Brave Atheist Students Stop ‘Student-Led’ Graduation Prayers at Kentucky High School

Lincoln County High School in Kentucky is one of those schools where administrators, knowing that the majority of students are Christian, let students vote on whether or not they want a prayer during their graduation ceremony. Guess what? They usually want one.

This year, though, six students decided they didn’t want to put up with it, so they spoke to their principal about the potential constitutional violation at hand and got the policy changed:

Bradley Chester, a graduating senior, is an atheist and one of the students who approached [Principal Tim] Godbey about not having prayer at graduation.

“I feel like you shouldn’t force your religion upon anybody,” Chester said in an interview with WKYT in Lexington. “And a lot of people are saying if there are prayers at graduation, you don’t have to participate, you can sit there and not listen, close your ears. Well, one, it’s my graduation. I shouldn’t have to close my ears.

This is a place for school, not a church. I feel like I’m graduating from Lincoln County High, not Lincoln County Church.

I call these students brave because, in a predominantly Christian area, they’re stll willing to put themselves on the line and risk becoming social pariahs for the sake of doing the right thing.

That doesn’t mean that other students can’t pray on their own, obviously, and it won’t stop other speakers from mentioning God in a speech, as the Class President noted:

Jonathan Hardwick, president of the class of 2013 who will speak at graduation, told WKYT “the school can’t stop me” if he wants to pray during the commencement ceremony.

There’s a Class President for you, one who cares to represent only the Christian students.

The school board and administration are, to their credit, not fighting the atheists… though they’re not exactly supporting them either. Their response is mostly: We wish we didn’t have to follow the law, but you know, those damn atheists…:

Board of Education member Theresa Long acknowledged in a Facebook post that she has fielded many phone calls and emails about the issue.

“I am here to set the story straight about this situation,” Long wrote. “There is a law mandated by the federal government that we cannot pray or force prayer on anyone! The students have voted each year, and this year there happened to be students voting against prayer during graduation. It is not LCHS, it is not the board, it is a law! Yes, this saddens me. I also understand that with freedom of speech, prayer could be incorporated by that speaker!”

Long is sad because she isn’t able to foist her religion on the entire audience, because that’s really the purpose of a graduation ceremony…

Part of the reason the school may not be putting up a fight is because this “not praying” thing will only happen this year. If they have their way, “student-led” prayer will return after these rabble-rousers graduate:

The principal said officials have not pondered what to do at future graduation ceremonies, as it would be up to the Class of 2014 and subsequent graduating classes.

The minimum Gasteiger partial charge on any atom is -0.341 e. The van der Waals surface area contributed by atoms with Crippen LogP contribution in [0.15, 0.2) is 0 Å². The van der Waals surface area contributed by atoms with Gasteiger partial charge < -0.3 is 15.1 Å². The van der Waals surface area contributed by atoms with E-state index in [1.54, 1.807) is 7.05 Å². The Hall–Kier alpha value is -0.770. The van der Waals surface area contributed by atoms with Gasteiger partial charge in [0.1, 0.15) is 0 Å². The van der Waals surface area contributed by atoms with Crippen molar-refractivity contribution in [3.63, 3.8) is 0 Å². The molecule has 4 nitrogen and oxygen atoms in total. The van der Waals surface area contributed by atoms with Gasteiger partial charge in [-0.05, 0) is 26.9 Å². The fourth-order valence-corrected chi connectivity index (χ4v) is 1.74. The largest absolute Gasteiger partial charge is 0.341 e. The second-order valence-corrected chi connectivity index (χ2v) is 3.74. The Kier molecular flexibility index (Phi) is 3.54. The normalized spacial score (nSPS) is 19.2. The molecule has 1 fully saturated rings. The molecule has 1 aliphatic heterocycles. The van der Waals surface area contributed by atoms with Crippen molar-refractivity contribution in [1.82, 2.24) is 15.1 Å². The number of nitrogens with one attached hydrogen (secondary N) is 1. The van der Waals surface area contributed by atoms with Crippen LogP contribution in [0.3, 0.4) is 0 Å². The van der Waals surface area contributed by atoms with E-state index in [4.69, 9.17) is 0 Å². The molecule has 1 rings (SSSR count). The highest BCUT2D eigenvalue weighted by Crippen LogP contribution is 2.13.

This shouldn’t be put to popular vote. The school board knows damn well that the students will vote to pray to Jesus every year — so their hands are hardly clean. The formal part of the ceremony should be secular, this year and every year.

(Thanks to Melody for the link)

About Hemant Mehta

Hemant Mehta is the editor of Friendly Atheist, appears on the Atheist Voice channel on YouTube, and co-hosts the uniquely-named Friendly Atheist Podcast. You can read much more about him here.

  • Hailey

    I wish Bradley Chester all the best. From his bravery here, it looks like he’ll have a bright future. And shame on that class president for putting his sectarian belief over representation of all students.

  • Melody Hollis

    Thanks, Hemant! It amazes me how many people think that “no prayer” is the same as letting the Atheists trample religious freedom. In reality, it is a neutral position. We aren’t asking them to sit and plug their ears while we discuss all the wonderful things Atheism has done in our lives. I also love the contradiction of Christians saying they’re persecuted because they can’t use their majority rule to force everyone else to comply to their wishes.

  • busterggi

    Democracy =/= mob rule, except for Christians.

  • SJH

    So they keep other students from getting what they want as if their wants trump those of the other students. Sounds selfish to me. Looking at the constitutionality of something is an important issue however what about looking at this through the lens of basic courtesy. If I were in a predominantly Muslim area, I would force everyone to recite Christian prayers or force them to stop, even if it were my constitutional right. Certainly there is a slippery slope here. At what point to you confront an issue and fight for what you think the constitution states? I don’t think a high school graduation prayer is far enough down the slippery slope for that.

  • Patrick Dunn

    Selfish? Really? Like a male boss telling his female employee, “Hey, I didn’t sexually harass you today, that’s something you want, now what are you going to do for me?”

  • RobMcCune

    Only if the mob rules the right way.

  • Kengi

    Selfish is forcing a Christian ceremony on everyone. Asking that a secular, government run ceremony be neutral on religion is not selfish.

  • Wild Rumpus

    It is not the wants of one group of students trumping the wants of another group. It is treating all students equally. It is not selfish, it is the law and it is a good law because it values each individual instead of giving certain groups special rights.